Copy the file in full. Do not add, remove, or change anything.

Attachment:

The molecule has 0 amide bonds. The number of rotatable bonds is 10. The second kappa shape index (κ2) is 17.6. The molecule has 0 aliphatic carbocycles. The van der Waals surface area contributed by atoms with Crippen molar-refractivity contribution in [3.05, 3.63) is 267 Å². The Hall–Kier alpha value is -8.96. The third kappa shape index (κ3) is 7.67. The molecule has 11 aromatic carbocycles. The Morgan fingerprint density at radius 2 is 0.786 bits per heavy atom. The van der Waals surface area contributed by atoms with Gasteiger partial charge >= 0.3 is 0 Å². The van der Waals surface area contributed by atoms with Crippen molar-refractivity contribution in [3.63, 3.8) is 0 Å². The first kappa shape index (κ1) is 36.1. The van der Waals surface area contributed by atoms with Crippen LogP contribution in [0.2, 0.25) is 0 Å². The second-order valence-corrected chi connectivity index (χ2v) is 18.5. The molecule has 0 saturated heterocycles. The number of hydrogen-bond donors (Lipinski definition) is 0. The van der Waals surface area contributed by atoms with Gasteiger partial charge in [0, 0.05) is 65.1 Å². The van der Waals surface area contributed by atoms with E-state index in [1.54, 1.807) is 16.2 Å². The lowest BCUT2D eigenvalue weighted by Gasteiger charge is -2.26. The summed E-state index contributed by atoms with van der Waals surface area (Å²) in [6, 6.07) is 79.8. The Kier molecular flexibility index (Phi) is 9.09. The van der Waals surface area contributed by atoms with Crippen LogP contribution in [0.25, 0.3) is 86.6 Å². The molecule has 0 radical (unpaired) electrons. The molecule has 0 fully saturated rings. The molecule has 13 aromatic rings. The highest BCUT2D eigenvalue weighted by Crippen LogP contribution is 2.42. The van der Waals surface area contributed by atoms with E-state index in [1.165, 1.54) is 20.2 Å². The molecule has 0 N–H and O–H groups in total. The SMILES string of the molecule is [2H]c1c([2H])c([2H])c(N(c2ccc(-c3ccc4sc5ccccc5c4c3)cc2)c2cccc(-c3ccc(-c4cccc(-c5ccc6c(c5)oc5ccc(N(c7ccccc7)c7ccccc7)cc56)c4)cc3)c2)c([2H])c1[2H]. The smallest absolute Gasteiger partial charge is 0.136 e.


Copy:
The molecule has 0 amide bonds. The number of rotatable bonds is 10. The second kappa shape index (κ2) is 17.6. The molecule has 0 aliphatic carbocycles. The van der Waals surface area contributed by atoms with Crippen molar-refractivity contribution in [3.05, 3.63) is 267 Å². The Hall–Kier alpha value is -8.96. The third kappa shape index (κ3) is 7.67. The molecule has 11 aromatic carbocycles. The Morgan fingerprint density at radius 2 is 0.786 bits per heavy atom. The van der Waals surface area contributed by atoms with Gasteiger partial charge >= 0.3 is 0 Å². The van der Waals surface area contributed by atoms with Crippen molar-refractivity contribution in [3.63, 3.8) is 0 Å². The first kappa shape index (κ1) is 36.1. The van der Waals surface area contributed by atoms with Crippen LogP contribution in [0.2, 0.25) is 0 Å². The second-order valence-corrected chi connectivity index (χ2v) is 18.5. The molecule has 0 saturated heterocycles. The number of hydrogen-bond donors (Lipinski definition) is 0. The van der Waals surface area contributed by atoms with Gasteiger partial charge in [0, 0.05) is 65.1 Å². The van der Waals surface area contributed by atoms with E-state index in [1.54, 1.807) is 16.2 Å². The lowest BCUT2D eigenvalue weighted by Gasteiger charge is -2.26. The summed E-state index contributed by atoms with van der Waals surface area (Å²) in [6, 6.07) is 79.8. The Kier molecular flexibility index (Phi) is 9.09. The van der Waals surface area contributed by atoms with Crippen LogP contribution in [0.25, 0.3) is 86.6 Å². The molecule has 0 radical (unpaired) electrons. The molecule has 0 fully saturated rings. The molecule has 13 aromatic rings. The highest BCUT2D eigenvalue weighted by Crippen LogP contribution is 2.42. The van der Waals surface area contributed by atoms with E-state index in [1.165, 1.54) is 20.2 Å². The molecule has 0 N–H and O–H groups in total. The SMILES string of the molecule is [2H]c1c([2H])c([2H])c(N(c2ccc(-c3ccc4sc5ccccc5c4c3)cc2)c2cccc(-c3ccc(-c4cccc(-c5ccc6c(c5)oc5ccc(N(c7ccccc7)c7ccccc7)cc56)c4)cc3)c2)c([2H])c1[2H]. The smallest absolute Gasteiger partial charge is 0.136 e.